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Piano After 21 Lessons


People often ask if I intend to stop taking piano lessons this fall because on top of other projects, I hope to enter graduate school, while working—No, I don’t want to quit. Will I practice less? Perhaps, but quit? No.

Despite currently working full time, studying Korean, volunteering, &c. I’ve have approximately 21 lessons and kept up with piano for over five months. Regrettably, I’ve gone several days in a row without practicing, but never an entire week. I’d love to raise my length of study to six months, my lesson count to 22, 23, 24 and then … but I don’t want to get too far ahead of myself.

I’m not willing to dwell on whether I sound good, bad, or whatever else for someone who’s had almost half a year of classes. As far as the piano goes, half a year is nothing. The instrument requires a diabolically insane amount of time. While learning quickly is nice and while others are often impressed by those who learn quickly, it doesn’t matter. It’s not a race and the piano can’t be learnt quickly, anyway. I’m ecstatic to be learning and just don’t want to quit.

If anyone knows of interesting books on music theory or pianists or violinists ♥, let me know. Also, pieces—I’m curious about what you like.

The obligatory this-is-how-I-sound clip is below. It’s Sarah Mclachlan’s “I Will Remember You.”

For the curious, the books I’m currently using in my lessons:
A Dozen a Day Book 1, Accelerated Piano Adventures for the Older Beginner Lesson Book 2, Accelerated Piano Adventures for the Older Beginner Popular Repertoire Book 2, Piano Literature Book 1 Developing Artist Original Keyboard Classics, Teaching Little Fingers to Play More Classics, and China: Suite for Piano.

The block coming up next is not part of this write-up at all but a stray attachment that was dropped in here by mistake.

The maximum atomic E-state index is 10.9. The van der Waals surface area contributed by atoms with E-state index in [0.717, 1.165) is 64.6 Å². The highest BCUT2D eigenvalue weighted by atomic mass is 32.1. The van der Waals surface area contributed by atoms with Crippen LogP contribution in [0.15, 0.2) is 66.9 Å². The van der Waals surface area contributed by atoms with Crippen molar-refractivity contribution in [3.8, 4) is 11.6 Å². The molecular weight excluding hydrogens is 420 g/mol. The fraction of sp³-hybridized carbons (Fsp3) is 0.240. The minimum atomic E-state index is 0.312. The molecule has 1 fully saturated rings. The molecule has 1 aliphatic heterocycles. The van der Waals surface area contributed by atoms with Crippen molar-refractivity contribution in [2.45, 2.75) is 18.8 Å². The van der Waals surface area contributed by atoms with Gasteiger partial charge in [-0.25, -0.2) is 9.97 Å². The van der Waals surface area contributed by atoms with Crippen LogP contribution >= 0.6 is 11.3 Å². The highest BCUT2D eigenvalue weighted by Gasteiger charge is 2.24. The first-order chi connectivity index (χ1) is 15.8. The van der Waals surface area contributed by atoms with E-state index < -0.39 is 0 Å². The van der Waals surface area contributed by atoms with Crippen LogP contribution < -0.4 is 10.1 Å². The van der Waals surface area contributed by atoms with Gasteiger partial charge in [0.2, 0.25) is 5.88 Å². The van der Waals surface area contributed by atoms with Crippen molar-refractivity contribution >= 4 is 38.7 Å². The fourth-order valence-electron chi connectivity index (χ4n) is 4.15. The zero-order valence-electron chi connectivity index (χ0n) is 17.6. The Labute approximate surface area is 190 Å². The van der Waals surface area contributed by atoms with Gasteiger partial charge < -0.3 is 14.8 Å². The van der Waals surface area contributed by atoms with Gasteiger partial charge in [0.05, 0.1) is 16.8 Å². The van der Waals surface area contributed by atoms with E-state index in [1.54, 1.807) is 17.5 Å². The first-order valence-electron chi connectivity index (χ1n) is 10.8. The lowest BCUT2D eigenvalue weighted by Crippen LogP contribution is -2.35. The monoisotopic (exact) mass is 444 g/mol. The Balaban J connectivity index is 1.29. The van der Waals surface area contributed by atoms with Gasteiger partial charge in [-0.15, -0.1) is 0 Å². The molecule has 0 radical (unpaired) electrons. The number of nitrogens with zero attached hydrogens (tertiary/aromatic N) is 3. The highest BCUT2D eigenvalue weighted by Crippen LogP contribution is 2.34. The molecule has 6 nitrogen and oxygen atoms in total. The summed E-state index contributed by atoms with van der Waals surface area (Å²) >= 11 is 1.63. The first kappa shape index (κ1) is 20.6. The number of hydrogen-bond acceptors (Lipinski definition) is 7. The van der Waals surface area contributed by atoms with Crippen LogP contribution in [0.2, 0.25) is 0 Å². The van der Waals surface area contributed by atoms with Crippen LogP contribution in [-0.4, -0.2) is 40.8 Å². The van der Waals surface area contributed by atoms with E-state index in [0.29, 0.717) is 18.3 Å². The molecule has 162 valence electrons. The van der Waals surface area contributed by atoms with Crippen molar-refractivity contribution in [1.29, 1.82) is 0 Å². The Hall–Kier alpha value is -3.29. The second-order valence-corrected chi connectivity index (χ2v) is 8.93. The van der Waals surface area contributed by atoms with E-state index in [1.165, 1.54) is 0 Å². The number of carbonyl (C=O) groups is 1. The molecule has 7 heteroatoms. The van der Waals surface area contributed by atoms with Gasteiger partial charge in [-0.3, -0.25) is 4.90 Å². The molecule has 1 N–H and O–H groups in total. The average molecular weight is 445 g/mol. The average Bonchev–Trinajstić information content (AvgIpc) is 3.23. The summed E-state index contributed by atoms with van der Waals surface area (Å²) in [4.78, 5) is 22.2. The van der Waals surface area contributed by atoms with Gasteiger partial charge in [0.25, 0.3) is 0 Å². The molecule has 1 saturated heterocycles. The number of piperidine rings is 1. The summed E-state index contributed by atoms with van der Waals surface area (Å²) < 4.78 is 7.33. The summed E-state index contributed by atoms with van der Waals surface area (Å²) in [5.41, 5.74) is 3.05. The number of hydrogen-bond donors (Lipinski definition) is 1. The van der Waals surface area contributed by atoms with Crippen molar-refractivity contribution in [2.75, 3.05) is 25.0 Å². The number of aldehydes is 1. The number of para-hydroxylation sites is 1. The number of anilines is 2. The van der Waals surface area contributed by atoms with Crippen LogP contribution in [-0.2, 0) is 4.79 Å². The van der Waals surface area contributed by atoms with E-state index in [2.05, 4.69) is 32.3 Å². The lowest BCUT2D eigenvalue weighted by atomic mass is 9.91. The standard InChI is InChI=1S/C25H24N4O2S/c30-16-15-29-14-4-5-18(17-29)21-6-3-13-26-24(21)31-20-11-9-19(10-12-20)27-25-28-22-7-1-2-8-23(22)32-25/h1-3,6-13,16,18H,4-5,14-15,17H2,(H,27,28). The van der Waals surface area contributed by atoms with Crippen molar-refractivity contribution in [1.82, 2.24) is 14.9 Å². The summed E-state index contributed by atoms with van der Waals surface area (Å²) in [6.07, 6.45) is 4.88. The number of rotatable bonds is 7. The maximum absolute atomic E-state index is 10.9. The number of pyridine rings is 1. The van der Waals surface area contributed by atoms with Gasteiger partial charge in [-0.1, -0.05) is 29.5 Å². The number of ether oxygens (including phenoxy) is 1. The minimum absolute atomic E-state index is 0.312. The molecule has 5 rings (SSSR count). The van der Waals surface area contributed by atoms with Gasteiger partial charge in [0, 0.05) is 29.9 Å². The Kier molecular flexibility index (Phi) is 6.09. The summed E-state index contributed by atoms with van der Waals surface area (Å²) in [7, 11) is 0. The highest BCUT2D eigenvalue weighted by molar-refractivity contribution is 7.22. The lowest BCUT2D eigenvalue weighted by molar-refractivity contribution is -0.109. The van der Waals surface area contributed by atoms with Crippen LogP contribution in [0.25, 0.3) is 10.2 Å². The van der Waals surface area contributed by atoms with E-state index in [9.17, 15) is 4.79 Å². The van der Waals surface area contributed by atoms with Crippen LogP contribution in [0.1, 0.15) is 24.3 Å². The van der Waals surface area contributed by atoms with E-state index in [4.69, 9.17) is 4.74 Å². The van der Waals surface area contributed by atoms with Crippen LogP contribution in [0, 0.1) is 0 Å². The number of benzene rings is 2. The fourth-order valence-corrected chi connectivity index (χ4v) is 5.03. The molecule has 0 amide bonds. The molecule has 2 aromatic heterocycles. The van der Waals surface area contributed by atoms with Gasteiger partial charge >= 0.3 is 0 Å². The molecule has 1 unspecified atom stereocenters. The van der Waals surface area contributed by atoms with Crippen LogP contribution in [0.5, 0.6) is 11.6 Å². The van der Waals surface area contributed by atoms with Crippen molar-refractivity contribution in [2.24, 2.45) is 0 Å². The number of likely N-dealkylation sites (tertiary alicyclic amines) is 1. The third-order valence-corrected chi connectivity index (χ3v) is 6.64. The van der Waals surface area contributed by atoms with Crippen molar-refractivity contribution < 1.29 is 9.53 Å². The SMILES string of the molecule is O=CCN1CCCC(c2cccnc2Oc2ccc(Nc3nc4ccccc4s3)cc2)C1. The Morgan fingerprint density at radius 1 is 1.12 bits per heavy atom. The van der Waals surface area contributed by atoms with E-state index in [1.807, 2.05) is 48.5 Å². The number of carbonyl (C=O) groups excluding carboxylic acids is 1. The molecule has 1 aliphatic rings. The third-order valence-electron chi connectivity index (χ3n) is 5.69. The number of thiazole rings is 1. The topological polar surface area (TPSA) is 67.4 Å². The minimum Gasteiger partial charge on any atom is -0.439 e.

Normally, I do 1-2 from each book, except I’m doing a dozen from A Dozen a Day (they’re very short).

Ambitions, Whimsical

Keeping Delusions of Grandeur to a Minimum

Last week, I got a piano teacher and a piano. The piano is digital because the ability to play in the wee hours of the morning without disturbing anyone was far too good to pass up—it increases the likelihood of my practicing by about 100%.

After fewer than a dozen hours of practice and fewer than five days of owning a piano, this is where I am.

I’ve got a long, so terribly long, journey ahead of me and I’m only where I am today because I played the violin for six years. Even though I stopped playing it eleven years ago, I don’t have much trouble reading music. Still, this is going to take years. I hope I stay the course.

As far as improving goes, I don’t intend to measure my progress in pieces or levels, but in hours. More than talent, I think the piano is an instrument that takes time. After so many hundreds of hours of sensible practice, it’s only possible to suck so much, right? :) Obviously, there are other factors involved when it comes to things like becoming the next Mozart, but I’m not trying to do that. I just want to play a song that sounds like a song and not like half a song or a dumbed down version of a song.

Wish me good luck by telling me to play or in other words to practice.